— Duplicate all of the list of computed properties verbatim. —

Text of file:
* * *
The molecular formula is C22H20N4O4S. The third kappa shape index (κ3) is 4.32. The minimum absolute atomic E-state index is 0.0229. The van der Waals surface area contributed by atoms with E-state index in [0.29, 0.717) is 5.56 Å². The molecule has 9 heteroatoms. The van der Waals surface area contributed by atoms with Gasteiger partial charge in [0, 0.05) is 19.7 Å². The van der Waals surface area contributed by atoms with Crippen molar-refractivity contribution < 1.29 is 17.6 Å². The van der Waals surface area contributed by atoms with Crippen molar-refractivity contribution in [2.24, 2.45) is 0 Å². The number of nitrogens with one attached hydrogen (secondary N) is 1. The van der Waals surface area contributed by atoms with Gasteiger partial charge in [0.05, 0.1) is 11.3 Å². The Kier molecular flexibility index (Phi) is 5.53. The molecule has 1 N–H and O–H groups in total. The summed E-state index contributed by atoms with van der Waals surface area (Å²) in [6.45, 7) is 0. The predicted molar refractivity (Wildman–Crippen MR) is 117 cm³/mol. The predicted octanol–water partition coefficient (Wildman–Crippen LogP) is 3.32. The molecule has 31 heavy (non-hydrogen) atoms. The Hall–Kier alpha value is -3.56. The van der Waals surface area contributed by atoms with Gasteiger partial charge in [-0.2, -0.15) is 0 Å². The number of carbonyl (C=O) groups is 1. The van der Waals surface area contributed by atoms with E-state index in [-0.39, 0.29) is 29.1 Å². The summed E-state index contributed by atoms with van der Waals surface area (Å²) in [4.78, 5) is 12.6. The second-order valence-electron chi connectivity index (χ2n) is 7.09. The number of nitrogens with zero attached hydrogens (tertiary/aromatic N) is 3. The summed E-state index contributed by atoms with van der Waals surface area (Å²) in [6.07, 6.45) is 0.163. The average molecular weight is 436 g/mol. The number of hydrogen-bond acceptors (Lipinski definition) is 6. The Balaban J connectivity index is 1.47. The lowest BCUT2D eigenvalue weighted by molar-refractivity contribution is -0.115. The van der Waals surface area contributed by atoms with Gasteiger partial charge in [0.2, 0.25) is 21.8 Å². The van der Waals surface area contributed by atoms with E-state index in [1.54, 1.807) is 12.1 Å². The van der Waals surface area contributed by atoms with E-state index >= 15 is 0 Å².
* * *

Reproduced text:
The molecular formula is C22H20N4O4S. The third kappa shape index (κ3) is 4.32. The minimum absolute atomic E-state index is 0.0229. The van der Waals surface area contributed by atoms with E-state index in [0.29, 0.717) is 5.56 Å². The molecule has 9 heteroatoms. The van der Waals surface area contributed by atoms with Gasteiger partial charge in [0, 0.05) is 19.7 Å². The van der Waals surface area contributed by atoms with Crippen molar-refractivity contribution < 1.29 is 17.6 Å². The van der Waals surface area contributed by atoms with Crippen molar-refractivity contribution in [2.24, 2.45) is 0 Å². The number of nitrogens with one attached hydrogen (secondary N) is 1. The van der Waals surface area contributed by atoms with Gasteiger partial charge in [0.05, 0.1) is 11.3 Å². The Kier molecular flexibility index (Phi) is 5.53. The molecule has 1 N–H and O–H groups in total. The summed E-state index contributed by atoms with van der Waals surface area (Å²) in [6.45, 7) is 0. The predicted molar refractivity (Wildman–Crippen MR) is 117 cm³/mol. The predicted octanol–water partition coefficient (Wildman–Crippen LogP) is 3.32. The molecule has 31 heavy (non-hydrogen) atoms. The Hall–Kier alpha value is -3.56. The van der Waals surface area contributed by atoms with Gasteiger partial charge in [-0.2, -0.15) is 0 Å². The number of carbonyl (C=O) groups is 1. The van der Waals surface area contributed by atoms with E-state index in [-0.39, 0.29) is 29.1 Å². The summed E-state index contributed by atoms with van der Waals surface area (Å²) in [4.78, 5) is 12.6. The second-order valence-electron chi connectivity index (χ2n) is 7.09. The number of nitrogens with zero attached hydrogens (tertiary/aromatic N) is 3. The summed E-state index contributed by atoms with van der Waals surface area (Å²) in [6.07, 6.45) is 0.163. The average molecular weight is 436 g/mol. The number of hydrogen-bond acceptors (Lipinski definition) is 6. The Balaban J connectivity index is 1.47. The lowest BCUT2D eigenvalue weighted by molar-refractivity contribution is -0.115. The van der Waals surface area contributed by atoms with Gasteiger partial charge in [0.2, 0.25) is 21.8 Å². The van der Waals surface area contributed by atoms with E-state index in [1.54, 1.807) is 12.1 Å². The van der Waals surface area contributed by atoms with E-state index >= 15 is 0 Å².